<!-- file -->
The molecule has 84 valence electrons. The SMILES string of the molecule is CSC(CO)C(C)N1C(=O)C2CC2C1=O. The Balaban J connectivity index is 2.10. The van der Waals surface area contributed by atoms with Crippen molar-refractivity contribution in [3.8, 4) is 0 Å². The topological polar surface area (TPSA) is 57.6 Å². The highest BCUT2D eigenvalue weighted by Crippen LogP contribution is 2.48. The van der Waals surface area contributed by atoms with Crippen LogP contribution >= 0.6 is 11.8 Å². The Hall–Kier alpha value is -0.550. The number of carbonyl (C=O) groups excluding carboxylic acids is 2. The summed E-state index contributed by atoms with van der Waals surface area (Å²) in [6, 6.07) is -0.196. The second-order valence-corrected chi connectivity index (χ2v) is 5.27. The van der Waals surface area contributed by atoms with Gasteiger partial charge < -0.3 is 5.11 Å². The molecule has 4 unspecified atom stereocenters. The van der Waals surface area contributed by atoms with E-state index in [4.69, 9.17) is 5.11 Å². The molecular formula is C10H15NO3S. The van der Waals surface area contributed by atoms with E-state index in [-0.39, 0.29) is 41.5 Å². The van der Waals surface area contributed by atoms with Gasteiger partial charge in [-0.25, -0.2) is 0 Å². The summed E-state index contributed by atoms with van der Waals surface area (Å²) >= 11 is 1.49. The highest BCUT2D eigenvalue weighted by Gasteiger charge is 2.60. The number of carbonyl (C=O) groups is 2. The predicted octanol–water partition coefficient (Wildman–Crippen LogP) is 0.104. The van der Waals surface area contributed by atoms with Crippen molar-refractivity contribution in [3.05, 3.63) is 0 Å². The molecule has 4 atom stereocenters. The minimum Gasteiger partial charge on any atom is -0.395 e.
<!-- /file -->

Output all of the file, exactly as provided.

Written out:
The molecule has 84 valence electrons. The SMILES string of the molecule is CSC(CO)C(C)N1C(=O)C2CC2C1=O. The Balaban J connectivity index is 2.10. The van der Waals surface area contributed by atoms with Crippen molar-refractivity contribution in [3.8, 4) is 0 Å². The topological polar surface area (TPSA) is 57.6 Å². The highest BCUT2D eigenvalue weighted by Crippen LogP contribution is 2.48. The van der Waals surface area contributed by atoms with Crippen LogP contribution >= 0.6 is 11.8 Å². The Hall–Kier alpha value is -0.550. The number of carbonyl (C=O) groups excluding carboxylic acids is 2. The summed E-state index contributed by atoms with van der Waals surface area (Å²) in [6, 6.07) is -0.196. The second-order valence-corrected chi connectivity index (χ2v) is 5.27. The van der Waals surface area contributed by atoms with Gasteiger partial charge < -0.3 is 5.11 Å². The molecule has 4 unspecified atom stereocenters. The van der Waals surface area contributed by atoms with E-state index in [4.69, 9.17) is 5.11 Å². The molecular formula is C10H15NO3S. The van der Waals surface area contributed by atoms with E-state index in [-0.39, 0.29) is 41.5 Å². The van der Waals surface area contributed by atoms with Gasteiger partial charge in [-0.25, -0.2) is 0 Å². The summed E-state index contributed by atoms with van der Waals surface area (Å²) >= 11 is 1.49. The highest BCUT2D eigenvalue weighted by Gasteiger charge is 2.60. The number of carbonyl (C=O) groups is 2. The predicted octanol–water partition coefficient (Wildman–Crippen LogP) is 0.104. The van der Waals surface area contributed by atoms with Crippen molar-refractivity contribution in [3.05, 3.63) is 0 Å². The molecule has 4 atom stereocenters. The minimum Gasteiger partial charge on any atom is -0.395 e.